Forum for Science, Industry and Business

Sponsored by:     3M 
Search our Site:

 

Firefighter's guardian angel is a palm size robot

18.01.2007
Rescuing the rescuer will be committed to history as fire and rescue squads join forces with teams of 'canary test' robots, which reduce on-the-job dangers and search times - ultimately saving lives.

Industrial fires, explosions and chemical contamination are dangerous circumstances fire and rescue teams face on a daily basis. However small explorer robots, currently being created by Sheffield Hallam University, will soon be the first team to enter buildings to assess for structural soundness, dangerous airborne chemicals and locate small but smoke generating industrial fires. Ordinarily, these instances could not only impede rescue of casualties through time delay, but also endanger the rescuer.

Jacques Penders, a senior research fellow at Sheffield Hallam, is working in partnership with South Yorkshire Fire and Rescue Service and four other European organisations, to develop two mini robotic miracles. Named the 'Guardians' and the 'Viewfinders', both robots are just 16cm in diameter.

Jacques said: "In fire and rescue there are many hidden dangers, such as structural soundness of buildings, or when thick smoke is masking the rescuers entrance or escape route, which can severely impair their senses. The Guardian and Viewfinder robots will assist in the search and rescue by ensuring the communication link and helping the human team to estimate the safety of the path they are taking and the best direction to follow."

Time is critical, especially at search and rescue incidents. Initially fire crews might be committed to the incident to lay out guidelines and mark out a route to the fire or casualties, and, just as importantly, a safe route back to the outside.

Unfortunately this basic process can lead to tragedies such as at Gillender Street, London in 1992 when two fire fighters died. The victims became confused in the smoke and lost their exit route. They couldn't be found due to thick smoke when their air ran out. The Guardian robots could help avoid this situation.

The intelligent Guardians work in large teams of thirty, communicating independently to each other and the firefighters; similarly to a mobile phone connection. They distance themselves as beacons, depending on the signal strength, to ensure constant contact. The swarm then gleans information from each of their routes to detect fires, human danger and obstacles which are then reported back to the firefighters.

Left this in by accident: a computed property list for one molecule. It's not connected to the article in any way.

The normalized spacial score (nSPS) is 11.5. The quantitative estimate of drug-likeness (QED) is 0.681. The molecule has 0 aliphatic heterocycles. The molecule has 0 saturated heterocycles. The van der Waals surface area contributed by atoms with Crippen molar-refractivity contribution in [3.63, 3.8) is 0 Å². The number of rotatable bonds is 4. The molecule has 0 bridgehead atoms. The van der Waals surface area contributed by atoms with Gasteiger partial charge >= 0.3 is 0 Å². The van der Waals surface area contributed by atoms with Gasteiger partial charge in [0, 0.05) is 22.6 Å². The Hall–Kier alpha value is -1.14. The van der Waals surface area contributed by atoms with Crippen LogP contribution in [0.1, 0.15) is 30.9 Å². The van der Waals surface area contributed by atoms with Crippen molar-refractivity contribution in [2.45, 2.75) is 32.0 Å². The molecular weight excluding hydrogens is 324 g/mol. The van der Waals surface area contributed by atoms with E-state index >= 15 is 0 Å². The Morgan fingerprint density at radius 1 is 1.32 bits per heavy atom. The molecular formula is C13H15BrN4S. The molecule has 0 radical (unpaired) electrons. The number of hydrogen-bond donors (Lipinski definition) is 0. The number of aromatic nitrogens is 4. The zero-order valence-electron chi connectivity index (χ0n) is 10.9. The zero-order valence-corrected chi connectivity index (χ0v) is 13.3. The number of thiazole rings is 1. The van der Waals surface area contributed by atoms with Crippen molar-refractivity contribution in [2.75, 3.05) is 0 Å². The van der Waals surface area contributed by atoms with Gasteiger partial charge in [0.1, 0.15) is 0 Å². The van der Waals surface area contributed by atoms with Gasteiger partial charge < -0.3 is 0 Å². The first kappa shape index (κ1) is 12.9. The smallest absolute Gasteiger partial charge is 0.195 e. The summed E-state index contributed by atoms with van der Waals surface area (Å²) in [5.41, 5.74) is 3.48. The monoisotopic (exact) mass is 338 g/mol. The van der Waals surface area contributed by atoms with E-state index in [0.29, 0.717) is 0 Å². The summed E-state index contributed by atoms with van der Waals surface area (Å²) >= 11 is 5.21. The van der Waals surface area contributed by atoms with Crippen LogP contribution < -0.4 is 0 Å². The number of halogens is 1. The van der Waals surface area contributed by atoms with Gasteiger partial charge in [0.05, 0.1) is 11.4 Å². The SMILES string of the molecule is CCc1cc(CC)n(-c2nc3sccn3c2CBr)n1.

Neil Baugh, Station Manager from South Yorkshire Fire and Rescue said: "It is not like in the movies where rescuers can go straight into a situation and save casualties. As the incident commander I have to ensure the safety of my team first in order to help others. The creation of these robots will help save time, and assist in the safety assessment of the incident. This is vital time we can then spend in rescuing casualties."

The Viewfinder robots use chemical sensors and video cameras to map safe locations for the crew to access in partially destroyed industrial sites, after events such as explosions. Working in a team of three, this information will be communicated back to a central human user point.

Jacques Penders, who works in the Materials and Engineering Research Institute at Sheffield Hallam, concludes: "Terrorism and particularly the London bombings have put pressure on fire and rescue services to be more aware of chemical dangers. But there is a lot of information they need to know, and their full-time job is fighting fires! The ongoing relationship between ourselves and South Yorkshire Fire and Rescue Service will mean we can help by sharing our knowledge with them."

Both projects have been highly commended in the European Commissions' evaluation and began in January 2007. Over the next three years the techniques will be further developed and adjusted for firefighting. These advanced techniques create opportunities that will be transferable into the home, where robots may assist handicapped residents.

Other international partners include Belgium's Royal Military Academy and Space Applications Services. Italy's Galileo Avionica, Universita Degli Studi di Roma and Intelligence for Environment and Security. Poland's Przemyslowy Instytut Automatyki I Pomiarow (Polish institute for robotics) and Greece Eidikos Logariasmos Erevnon Dimokriteiou Panepistimiou Thrakis (University of Thrace); Heinz Nixdorf Institute Padeborn (Germany); ETU University Ankara, Turkey; University JAUME 1 Castellion (Spain); K-Team (Swiss robot manufacturer), Robotnik (Spanish Robot manufacturer) University of Coimbra, Portugal.